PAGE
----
The city of Brampton’s Planning and Development Committee recently dealt with a planning application to expand the Benson Hedges buildings into an industrial warehouse with 92 bay loading doors and parking for about 72 transport trailers. Just a few months ago, Amazon opened a brand new, state-of-the-art distribution centre in Brampton that will employ 350 people, and they even had Prime Minister Justin Trudeau attend the opening ceremony with much fanfare.
If you’ve ever taken Highway 410 going into Brampton, you might notice that Canada’s ninth largest city seems to be beset by industrial buildings. Take a look at the cover photo. This is around Kennedy and Steeles just west of the 410; it’s dotted with gray industrial buildings as far as the eye can see. I’ve worked at an office near Pearson International Airport, very close to south Brampton, and every day my commute consisted of sharing road space with massive 18 wheeled freighters and other large trucks on their way to pick up or drop off cargo from areas such as this.
Which begs the question–is Brampton the warehousing/logistics capital of Canada? Does Brampton indeed have the most warehouses of all other cities of comparable size?
According to information from Brampton’s own Economic Development office, Brampton’s labour force in the transportation/warehousing sector employs 31,520 individuals. That is more than the entire population of Orangeville which is 27,975. This accounts for 3.8 per cent of the national transportation and warehousing labour force, 10.3 per cent in Ontario. At the regional (Peel Region) level, Brampton makes up over 50 per cent of the transportation and warehousing labour force. Over half the jobs in Brampton are therefore warehouse based.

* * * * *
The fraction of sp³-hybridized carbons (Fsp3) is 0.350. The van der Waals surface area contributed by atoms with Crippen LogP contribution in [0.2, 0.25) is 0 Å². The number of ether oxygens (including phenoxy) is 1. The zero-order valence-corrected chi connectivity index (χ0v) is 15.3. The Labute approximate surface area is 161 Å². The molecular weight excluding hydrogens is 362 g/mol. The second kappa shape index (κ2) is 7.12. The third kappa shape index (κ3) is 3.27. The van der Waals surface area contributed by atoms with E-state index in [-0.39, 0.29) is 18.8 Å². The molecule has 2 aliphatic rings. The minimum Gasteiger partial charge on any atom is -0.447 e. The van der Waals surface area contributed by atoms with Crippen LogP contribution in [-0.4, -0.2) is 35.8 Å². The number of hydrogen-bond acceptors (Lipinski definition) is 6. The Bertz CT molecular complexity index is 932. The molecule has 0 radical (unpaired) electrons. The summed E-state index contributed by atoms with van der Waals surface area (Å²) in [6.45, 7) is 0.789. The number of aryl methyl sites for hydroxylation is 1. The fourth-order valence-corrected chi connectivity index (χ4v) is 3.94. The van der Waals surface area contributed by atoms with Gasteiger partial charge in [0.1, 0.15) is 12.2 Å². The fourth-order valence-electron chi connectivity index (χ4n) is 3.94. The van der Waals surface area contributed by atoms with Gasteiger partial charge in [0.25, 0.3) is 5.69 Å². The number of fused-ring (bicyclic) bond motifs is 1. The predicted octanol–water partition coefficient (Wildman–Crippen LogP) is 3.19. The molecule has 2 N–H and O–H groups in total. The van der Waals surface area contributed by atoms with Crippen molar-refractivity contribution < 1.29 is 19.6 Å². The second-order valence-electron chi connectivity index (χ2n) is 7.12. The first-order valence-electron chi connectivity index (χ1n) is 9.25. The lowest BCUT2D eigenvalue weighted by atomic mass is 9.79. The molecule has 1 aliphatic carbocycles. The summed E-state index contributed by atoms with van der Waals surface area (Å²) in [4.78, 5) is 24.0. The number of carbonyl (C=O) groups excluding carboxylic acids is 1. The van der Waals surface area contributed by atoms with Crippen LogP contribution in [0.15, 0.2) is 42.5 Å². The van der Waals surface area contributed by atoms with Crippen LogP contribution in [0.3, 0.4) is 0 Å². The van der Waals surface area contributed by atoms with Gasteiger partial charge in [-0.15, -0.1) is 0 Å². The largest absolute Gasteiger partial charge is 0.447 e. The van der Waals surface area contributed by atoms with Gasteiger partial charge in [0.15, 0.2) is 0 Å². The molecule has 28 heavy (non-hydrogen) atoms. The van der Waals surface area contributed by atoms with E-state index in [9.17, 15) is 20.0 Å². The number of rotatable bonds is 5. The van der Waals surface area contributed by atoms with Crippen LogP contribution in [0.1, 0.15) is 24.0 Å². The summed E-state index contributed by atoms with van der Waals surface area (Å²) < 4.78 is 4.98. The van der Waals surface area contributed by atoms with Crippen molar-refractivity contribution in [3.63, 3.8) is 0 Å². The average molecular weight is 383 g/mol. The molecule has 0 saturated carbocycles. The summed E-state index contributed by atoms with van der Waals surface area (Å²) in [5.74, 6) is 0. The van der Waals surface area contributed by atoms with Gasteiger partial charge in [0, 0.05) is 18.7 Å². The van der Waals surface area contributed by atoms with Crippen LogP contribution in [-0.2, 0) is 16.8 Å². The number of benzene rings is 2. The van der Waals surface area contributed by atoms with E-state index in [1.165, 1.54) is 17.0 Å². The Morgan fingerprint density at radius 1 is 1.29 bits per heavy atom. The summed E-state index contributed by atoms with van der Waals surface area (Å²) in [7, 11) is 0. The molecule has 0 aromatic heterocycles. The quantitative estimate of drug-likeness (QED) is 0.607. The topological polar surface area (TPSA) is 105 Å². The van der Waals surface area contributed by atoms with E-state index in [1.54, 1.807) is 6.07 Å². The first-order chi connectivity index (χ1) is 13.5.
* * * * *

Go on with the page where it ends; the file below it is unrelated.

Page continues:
- Many entrepreneurs believe their businesses won’t survive a second lockdown
- Many Canadians lack motivation at work as pandemic drags on
- Statistics Canada says manufacturing sales fell 2.0 per cent in August
Throw in Brampton’s proximity to Pearson Airport, access to Highway 401 and ample amounts of land already zoned for industrial use, and you’ve got a city that has the factors that would incentivize any company to set up a warehouse in Brampton. The numbers don’t lie. Here is a list of Brampton’s top employers from the city’s website. Canadian Tire, Coca-Cola Bottling Co., Best Buy, the aforementioned Amazon as well as various other minor distribution centres and warehouses all make their home in Brampton.
But is there more done to Brampton than sprawl and warehouse properties? Like Mississauga, Brampton was also the poster child of suburban sprawl during the last few decades, resulting in the way it is now. The difference seems to be that Mississauga’s economy managed to diversify beyond manufacturing and warehouse redistribution. Reliance on the airport for providing a base for the economy is not as evident in Mississauga as it is in Brampton.
It’s very hard to try building the future Brampton when you have this land that is industrial zoned; how much use for these buildings could there possibly be? How many Archery Terminals or Escape Rooms can you possibly have as alternatives to warehouses? The challenges of building a complete city in Brampton are omnipresent and should be taken into consideration by Brampton’s leaders for the sake of Brampton’s citizens.